Fire officials have confirmed that three teenagers helped a family escape a house fire Saturday in Mount Holly.
The fire broke out around lunchtime in the 5200 block of Hickory Grove Road, according to Assistant Chief Billy Lee with the East Gaston Fire Department.
Lee said four trucks initially responded to the call, but a second alarm was needed for more manpower and water. He said that fighting the fire became difficult for the firefighters for a number of reasons.
“Between the heavy smoke and it being a tin roof, they had trouble getting footing on the roof,” said Lee. He added that rain also made it difficult to fight the fire.
Before fire crews were called to the scene, three teenagers helped clear the house. Blake Jenkins, Dalton Watts, and Eric Legrand, all freshman at East Gaston High School, were outside when Jenkins noticed smoke coming from his home.
“He said he saw smoke coming out the window so he ran in there and came out and told us the house was on fire,” explained Watts.
The teens said they went into the smoking home to help Jenkins’ grandparents and uncle escape the structure. They said Jenkins’ grandmother fell in the bathtub when she heard there was a fire. Jenkins said he helped her out of the predicament while Watts assisted the other family members and Legrand dialed 911.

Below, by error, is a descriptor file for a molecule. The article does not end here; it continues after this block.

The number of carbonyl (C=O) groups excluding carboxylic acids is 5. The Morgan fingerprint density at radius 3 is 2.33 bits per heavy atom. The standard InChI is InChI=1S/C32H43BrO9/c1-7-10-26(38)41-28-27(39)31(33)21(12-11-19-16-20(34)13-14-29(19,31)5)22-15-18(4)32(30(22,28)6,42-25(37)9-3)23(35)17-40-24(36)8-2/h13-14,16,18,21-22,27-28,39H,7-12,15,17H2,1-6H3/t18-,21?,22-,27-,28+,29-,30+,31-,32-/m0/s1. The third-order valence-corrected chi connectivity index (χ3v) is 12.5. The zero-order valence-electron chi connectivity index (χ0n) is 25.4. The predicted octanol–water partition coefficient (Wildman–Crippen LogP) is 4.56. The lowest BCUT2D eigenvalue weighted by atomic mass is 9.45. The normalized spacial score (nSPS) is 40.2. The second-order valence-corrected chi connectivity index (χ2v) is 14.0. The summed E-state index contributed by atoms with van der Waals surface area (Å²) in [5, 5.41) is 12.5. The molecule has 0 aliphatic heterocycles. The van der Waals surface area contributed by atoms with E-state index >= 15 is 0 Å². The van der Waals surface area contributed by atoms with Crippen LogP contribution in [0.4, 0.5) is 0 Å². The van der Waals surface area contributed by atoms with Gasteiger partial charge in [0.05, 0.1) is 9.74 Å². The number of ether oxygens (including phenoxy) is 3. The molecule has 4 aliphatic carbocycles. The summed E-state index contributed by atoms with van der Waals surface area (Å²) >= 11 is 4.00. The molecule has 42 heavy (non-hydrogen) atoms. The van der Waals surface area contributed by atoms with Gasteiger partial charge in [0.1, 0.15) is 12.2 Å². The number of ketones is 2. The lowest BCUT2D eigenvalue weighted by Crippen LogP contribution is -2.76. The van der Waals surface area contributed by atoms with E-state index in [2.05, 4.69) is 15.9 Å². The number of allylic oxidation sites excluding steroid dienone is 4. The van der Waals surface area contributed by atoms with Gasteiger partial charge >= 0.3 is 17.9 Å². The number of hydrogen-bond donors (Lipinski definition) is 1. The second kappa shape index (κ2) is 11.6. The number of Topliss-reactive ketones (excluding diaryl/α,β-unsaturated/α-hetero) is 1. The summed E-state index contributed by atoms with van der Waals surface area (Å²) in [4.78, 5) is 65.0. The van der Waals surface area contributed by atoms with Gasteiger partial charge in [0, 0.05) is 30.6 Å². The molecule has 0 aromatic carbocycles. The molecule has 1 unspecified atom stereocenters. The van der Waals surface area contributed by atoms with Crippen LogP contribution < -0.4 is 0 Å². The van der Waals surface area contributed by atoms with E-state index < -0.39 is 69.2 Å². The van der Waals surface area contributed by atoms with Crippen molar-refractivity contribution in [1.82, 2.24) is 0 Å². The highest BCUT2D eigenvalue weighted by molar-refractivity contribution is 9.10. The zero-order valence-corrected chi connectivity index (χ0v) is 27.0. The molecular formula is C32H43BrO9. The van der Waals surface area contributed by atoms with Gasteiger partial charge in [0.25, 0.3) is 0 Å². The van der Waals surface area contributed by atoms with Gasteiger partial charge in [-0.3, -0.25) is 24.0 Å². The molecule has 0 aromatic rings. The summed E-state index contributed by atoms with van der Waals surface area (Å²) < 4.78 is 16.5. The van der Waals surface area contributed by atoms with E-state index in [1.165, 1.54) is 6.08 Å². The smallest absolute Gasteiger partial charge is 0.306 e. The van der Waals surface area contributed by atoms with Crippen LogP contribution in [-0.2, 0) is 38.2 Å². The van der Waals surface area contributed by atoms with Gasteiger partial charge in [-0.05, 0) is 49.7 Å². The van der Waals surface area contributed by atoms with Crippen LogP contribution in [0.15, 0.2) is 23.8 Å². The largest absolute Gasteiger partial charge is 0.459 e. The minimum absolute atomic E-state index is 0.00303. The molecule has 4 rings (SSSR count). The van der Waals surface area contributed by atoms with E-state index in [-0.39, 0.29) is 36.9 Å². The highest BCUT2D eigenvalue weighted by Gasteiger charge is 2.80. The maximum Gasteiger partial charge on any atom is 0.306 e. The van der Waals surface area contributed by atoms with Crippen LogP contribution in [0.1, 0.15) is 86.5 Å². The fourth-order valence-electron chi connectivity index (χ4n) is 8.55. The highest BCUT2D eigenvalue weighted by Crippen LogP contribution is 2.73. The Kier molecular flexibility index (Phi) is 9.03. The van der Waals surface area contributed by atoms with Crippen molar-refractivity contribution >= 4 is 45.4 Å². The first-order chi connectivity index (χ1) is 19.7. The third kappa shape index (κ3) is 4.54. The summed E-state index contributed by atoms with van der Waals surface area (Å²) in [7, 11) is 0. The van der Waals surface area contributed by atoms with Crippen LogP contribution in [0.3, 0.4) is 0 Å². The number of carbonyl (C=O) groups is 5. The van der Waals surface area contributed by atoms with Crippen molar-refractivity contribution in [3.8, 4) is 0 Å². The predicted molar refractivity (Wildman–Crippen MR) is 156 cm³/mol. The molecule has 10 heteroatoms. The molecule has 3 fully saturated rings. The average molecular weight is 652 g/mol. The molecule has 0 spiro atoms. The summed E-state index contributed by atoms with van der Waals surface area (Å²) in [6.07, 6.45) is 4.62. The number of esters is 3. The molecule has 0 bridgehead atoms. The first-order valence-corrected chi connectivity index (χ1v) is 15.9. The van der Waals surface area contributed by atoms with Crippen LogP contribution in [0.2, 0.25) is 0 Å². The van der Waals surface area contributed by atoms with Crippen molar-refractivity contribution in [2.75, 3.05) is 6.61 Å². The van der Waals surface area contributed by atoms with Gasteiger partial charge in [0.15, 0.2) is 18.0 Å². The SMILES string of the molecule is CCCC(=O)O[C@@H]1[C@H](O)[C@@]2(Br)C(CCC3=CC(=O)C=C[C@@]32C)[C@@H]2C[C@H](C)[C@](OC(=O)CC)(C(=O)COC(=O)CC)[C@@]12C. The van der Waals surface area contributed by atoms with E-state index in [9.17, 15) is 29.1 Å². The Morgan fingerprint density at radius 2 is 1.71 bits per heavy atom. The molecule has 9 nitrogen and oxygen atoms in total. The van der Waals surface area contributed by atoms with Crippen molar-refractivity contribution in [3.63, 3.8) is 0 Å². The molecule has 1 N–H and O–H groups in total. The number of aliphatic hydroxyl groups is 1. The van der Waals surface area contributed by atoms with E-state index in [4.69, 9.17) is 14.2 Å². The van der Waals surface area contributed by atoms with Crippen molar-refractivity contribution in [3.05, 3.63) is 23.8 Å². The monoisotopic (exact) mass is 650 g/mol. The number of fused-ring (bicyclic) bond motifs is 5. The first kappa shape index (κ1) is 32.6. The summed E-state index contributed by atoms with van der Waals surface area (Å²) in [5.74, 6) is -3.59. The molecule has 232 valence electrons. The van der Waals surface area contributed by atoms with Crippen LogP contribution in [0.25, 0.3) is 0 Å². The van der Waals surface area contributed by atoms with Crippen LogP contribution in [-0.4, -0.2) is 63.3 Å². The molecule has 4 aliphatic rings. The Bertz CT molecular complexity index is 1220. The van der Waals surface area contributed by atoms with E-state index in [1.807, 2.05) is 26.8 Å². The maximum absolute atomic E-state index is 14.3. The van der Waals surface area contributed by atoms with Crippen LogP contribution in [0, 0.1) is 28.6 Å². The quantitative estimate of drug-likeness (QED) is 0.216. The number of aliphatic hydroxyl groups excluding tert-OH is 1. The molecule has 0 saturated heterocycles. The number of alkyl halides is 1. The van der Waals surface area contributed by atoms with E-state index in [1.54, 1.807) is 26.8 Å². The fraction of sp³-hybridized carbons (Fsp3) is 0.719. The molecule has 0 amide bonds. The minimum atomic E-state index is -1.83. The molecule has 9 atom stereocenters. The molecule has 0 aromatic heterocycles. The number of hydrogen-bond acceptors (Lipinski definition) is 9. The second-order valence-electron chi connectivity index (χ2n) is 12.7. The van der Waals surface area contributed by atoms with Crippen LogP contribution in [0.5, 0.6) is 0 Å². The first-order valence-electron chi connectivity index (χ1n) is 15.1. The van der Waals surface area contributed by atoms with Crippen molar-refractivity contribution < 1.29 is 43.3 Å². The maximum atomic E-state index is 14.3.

“It was like an instinct I guess,” said Watts.
Jenkins said smoke had already begun filling the home when the teenagers went back inside the house to assist the family members.
“There was black smoke everywhere. You couldn’t really see that much. I was having to crouch down just to breathe, just to get air,” said Jenkins.
Lee advises members of the public to use caution if faced with a similar situation.
“If you can safely go back in, get them out. But if you can’t, we don’t want you going back in and being a victim too,” the fire official explained.
Lee said crews from eight paid and volunteer fire departments responded to assist in fighting the fire Saturday.
Jenkins said he thinks a toaster started the fire. He explained that much of the home he has lived in his entire life was damaged in the blaze.
“Everything can’t be replaced. There’s a lot of stuff that can’t like pictures, all kind of stuff that we won’t ever have again,” the teen said.
Despite the fire damage, Jenkins said he is thankful more wasn’t lost in the fire.
“I got my family. That is what matters the most.”